Then I remembered that four years ago while trying to use a wedding-related store credit at Tiffany, I lost my patience in the vase section of the store and in 5 short minutes became the owner of two utterly enormous wine glasses, small bath tubs really. These would be the Sommelier series Pinot Noir glasses. They have a special flared lip to direct the wine to the mid-portion of the tongue. Honestly they cost something like $100 each, and therefore cannot rationally be used or washed, because they surely would shatter. Just touching them results in a gong-like humming. We have used these glasses maybe twice since we purchased them.
So the Ramonet went into two Vinum glasses (Sommelier above left, Vinum above right) and two Sommelier glasses-on-steroids. And you know what? It was a far superior wine from the big Sommelier glasses. At 13.5%, from the Vinum glasses there was unpleasant alcohol heat on the nose. From the Sommelier glasses, just pure earthy mossy dark fruited sumptuousness. And the wine tasted better too from this glass, which is no surprise because so much of flavor is tied to aroma. The difference was such that I probably would not have liked the wine if tasted only from the Vinum glass, but I would happily buy the wine in the Sommelier glass.

So now I will tell you two more things: I will use these glasses exclusively to drink Pinot until they also break, and BrooklynLady so far has followed through on her promise/threat to drink her every liquid from one of these glasses. I might also purchase two of the Sommelier series Chenin Blanc glasses with what's left of my retirement account.

Friday, October 17, 2008

Friday Night Bubbles

2000 Movia Puro Rosé, $50 on the east coast, $42 out west, Domaine Select Wine Estates. Early in July of this year while reading Jeremy Parzen's always intelligent and pleasurable blog, I saw a photo of his pal Jon opening a bottle of Movia Puro upside down in a bowl of water. I asked why this is necessary and Jeremy posted this informative response, including a neat video showing a successful disgorgement.

Knowing that I kind of like Champagne, Jeremy felt that I would be a more complete human being if I were to disgorge and taste Movia sparkling wine for myself. He waved his magic wand and arranged for me to receive a sample, which I very much appreciated. I put the wine in the racks and tried to be patient for a few weeks so they could recover from their journey.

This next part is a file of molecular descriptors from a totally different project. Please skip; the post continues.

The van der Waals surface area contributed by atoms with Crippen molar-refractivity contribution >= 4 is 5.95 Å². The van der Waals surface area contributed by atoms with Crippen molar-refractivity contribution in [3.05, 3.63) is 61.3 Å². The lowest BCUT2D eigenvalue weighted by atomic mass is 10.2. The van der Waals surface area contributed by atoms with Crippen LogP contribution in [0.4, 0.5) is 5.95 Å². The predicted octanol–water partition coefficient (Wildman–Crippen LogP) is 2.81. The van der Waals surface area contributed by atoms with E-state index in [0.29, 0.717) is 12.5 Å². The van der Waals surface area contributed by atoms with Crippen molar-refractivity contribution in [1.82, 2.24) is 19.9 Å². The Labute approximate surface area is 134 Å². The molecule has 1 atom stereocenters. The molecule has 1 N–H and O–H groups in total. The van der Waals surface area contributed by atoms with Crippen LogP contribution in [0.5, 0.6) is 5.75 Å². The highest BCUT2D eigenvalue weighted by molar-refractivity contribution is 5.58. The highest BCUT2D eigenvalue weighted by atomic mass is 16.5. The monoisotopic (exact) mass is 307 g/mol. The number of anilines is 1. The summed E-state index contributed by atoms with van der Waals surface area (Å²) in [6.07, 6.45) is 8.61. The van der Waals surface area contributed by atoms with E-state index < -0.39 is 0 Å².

Jack and Joanne at Fork & Bottle, Jeremy Parzen, and Italian Wine Merchants (particularly their helpful page on how to disgorge the bottle) on their websites offer lots of information about Movia, so I will only tell you what I know about this specific wine. The 2000 vintage is 70% Chardonnay, 20% Ribolla, and 10% Pinot Noir (Pinot Nero in Italian, Modri Pinot in Slovenian). The 1999 vintage was all Pinot Noir, according to the Movia website, so I guess the wine maker is not wedded to a particular formula. Like most Movia juice, this is aged in barrique, in this case for 4 years. It then spends almost 3 years more aging in bottle before release. Obviously there is no dosage, as we consumers must disgorge the bottles ourselves. I might be wrong here, but I think there is almost no residual sugar in this wine, maybe a couple of grams per liter. This is amazing, considering how rich and ripe the wine feels. Must be all that time on the lees.

When I could wait no longer (3 weeks, more or less) I turned a bottle upside down one night and put it in the fridge. I wedged it between the side of the fridge and a jug of water, hoping it would remain still so the sediment could gather neatly in the neck. The next evening I knocked the bottle over while trying to take it out of the fridge. Oiy! So again I wedged it in there and swore that I would be more careful the next day.

I managed to extract the bottle very smoothly the next night, but then realized that I had to remove the foil wrapper and the cage before opening. How do you do that while holding the bottle upside down using only one hand? Cannot be done without some bottle shaking. I did my best, and then submerged the neck in a bowl of water and eased out the cork. An explosion of foam and jettisoned sediment, I turned the bottle upright, and I have no idea how much wine I lost because the bottle is strategically opaque. Not an entirely successful disgorgement, as the wine was a bit cloudy.

But the nose...a thing of beauty! So clean and fresh, and such incredibly rich and ripe fruit. The exuberance of eating a just-picked peach in August, the juices running down to your elbow. There is a hint of cinnamon in there somewhere, too. Nothing mineral or earthy going on here - all fruit all the time, but it is utterly beautiful fruit, and somehow with only fruit there is depth and complexity on the nose.

The palate did not follow through on the nose's wild promises. It felt rather thin, considering the broad richness of the nose, and the fruit was cidery, somewhat hollow. Maybe I messed up the bottle with my clumsy handling, or maybe, as is common with biodynamic and naturally made wines, maybe this bottle is not as good as most - lots of variation.

Luckily for me, Jeremy's generous sample gods sent more than 1 bottle. I waited a month and tried again. This time I placed the upside down bottle in a flower vase filled with water to keep it stable in the fridge. And I trained on the stationary bike for 3 weeks in order to achieve the vise-like knee grip necessary to remove the foil and cage without shaking the bottle too much. Disgorgement successful this time, I'm proud to say. Perfectly clear peach and onion skin colored wine.